The major point of vulnerability for Donald Trump in this campaign is the danger of him being exposed as a shockingly uninformed candidate during the debates.
Unlike the GOP primary debates, there won’t be six or seven other candidates that he can insult and bully to distract from the fact that his knowledge of even basic public policy issues is sorely lacking.
What’s a candidate to do? Attack the debate schedule and laughably accuse the Democrats of trying to rig it.
For the record, the debate schedule and format are decided by the Commission on Presidential Debates, a private group made up of both Republicans and Democrats.
But that fact won’t stop The Donald. He’s on a roll.
His primary complaint is that two of the debates are scheduled on the same nights as NFL games.
That’s true. (It was also true in 2012, and the debates were still high-rated.)
In an interview with ABC News, Trump said he’s “fine” with the commission’s three debates, but objected to the specific dates.
“I’ll tell you what I don’t like. It’s against two NFL games,” he said. “I got a letter from the NFL saying, ‘This is ridiculous.'”
An NFL spokesman said Saturday: “While we’d obviously wish the debate commission could find another night, we did not send a letter to Trump.”
Is this guy capable of telling the truth about anything?
On Sunday morning, a Trump aide said that “Mr. Trump was made aware of the conflicting dates by a source close to the league.”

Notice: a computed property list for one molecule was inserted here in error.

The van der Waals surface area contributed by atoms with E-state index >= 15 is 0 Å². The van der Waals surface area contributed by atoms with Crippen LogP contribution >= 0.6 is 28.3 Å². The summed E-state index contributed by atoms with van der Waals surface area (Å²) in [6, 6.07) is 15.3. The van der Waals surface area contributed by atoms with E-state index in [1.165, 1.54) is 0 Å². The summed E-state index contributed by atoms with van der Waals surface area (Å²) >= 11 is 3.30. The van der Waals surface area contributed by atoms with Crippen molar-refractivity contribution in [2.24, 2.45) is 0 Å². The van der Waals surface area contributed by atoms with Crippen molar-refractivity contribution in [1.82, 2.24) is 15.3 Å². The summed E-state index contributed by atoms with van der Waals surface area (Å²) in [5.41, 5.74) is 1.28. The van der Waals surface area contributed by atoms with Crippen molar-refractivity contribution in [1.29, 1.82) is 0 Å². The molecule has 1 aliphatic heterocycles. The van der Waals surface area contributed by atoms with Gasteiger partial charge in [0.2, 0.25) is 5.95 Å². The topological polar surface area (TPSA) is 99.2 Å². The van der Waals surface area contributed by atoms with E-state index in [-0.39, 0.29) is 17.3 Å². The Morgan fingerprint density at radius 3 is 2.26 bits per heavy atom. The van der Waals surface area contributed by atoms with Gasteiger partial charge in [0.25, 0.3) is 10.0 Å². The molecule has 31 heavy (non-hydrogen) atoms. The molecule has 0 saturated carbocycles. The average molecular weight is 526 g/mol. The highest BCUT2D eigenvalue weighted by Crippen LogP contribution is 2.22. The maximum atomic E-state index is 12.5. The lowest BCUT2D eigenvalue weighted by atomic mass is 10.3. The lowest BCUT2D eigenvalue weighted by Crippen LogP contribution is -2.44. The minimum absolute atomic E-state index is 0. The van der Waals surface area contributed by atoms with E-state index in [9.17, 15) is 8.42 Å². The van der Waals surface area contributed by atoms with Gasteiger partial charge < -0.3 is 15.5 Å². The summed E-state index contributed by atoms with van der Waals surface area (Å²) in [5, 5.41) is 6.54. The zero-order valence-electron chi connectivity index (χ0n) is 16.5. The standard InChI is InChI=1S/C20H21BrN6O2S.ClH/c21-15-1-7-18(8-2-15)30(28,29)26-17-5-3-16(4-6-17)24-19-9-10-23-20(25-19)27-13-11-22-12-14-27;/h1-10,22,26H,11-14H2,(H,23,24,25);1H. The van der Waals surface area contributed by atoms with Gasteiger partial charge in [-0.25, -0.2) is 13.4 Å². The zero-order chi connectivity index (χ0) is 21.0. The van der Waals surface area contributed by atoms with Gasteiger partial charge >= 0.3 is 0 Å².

“It’s unfortunate that millions of voters will be disenfranchised by these chosen dates,” the aide added.
A “source close to the league” is a far cry from “a letter from the NFL.” And “disenfranchised” by a football game? Really? If someone chooses to watch NFL football, they are disenfranchising themselves.
The debate organizers have a different view: They note that the debates are easy to find all across TV, and people who choose to watch the football games live can still watch the debates later through video on demand.
Because Trump skipped one of the GOP primary debates in January, there has been speculation among media types that he may quibble with the fall debate schedule or even threaten to not show up.
Campaigns routinely haggle over the details of the debates, right down to the temperature of the studio, but every major party candidate in modern times has ultimately agreed to participate.
It would be risky for Trump to turn down the debates. Voters consistently tell pollsters that the sessions help them decide which candidate to support.
Trump hasn’t threatened a boycott. He told ABC, “I like three debates. I think that’s fine. I think it’s enough.” (The ABC interview was taped Friday.)
But he focused on the NFL scheduling conflict. RNC chief strategist Sean Spicer seconded it in an interview on CNN Saturday morning, and added, “The entire system needs to be re-looked at.”
The commission responded to Trump on Saturday afternoon by saying that it “announced the number, dates and sites for the 2016 general election debates in September 2015.”
Trump risks a lot having to appear next to Hillary Clinton and talk intelligently about subjects ranging from the budget to foreign policy. The fact checkers will have a field day. Trump has yet to demonstrate that he has a grasp of the nuances of any issue, much less basic knowledge about the challenges facing the country that would see him through a presidential debate.
So why risk the blowback from a debate when he can look like an anti-establishment hero by refusing to show up? The way things are going for him, he would probably benefit more from boycotting the debates than participating in them.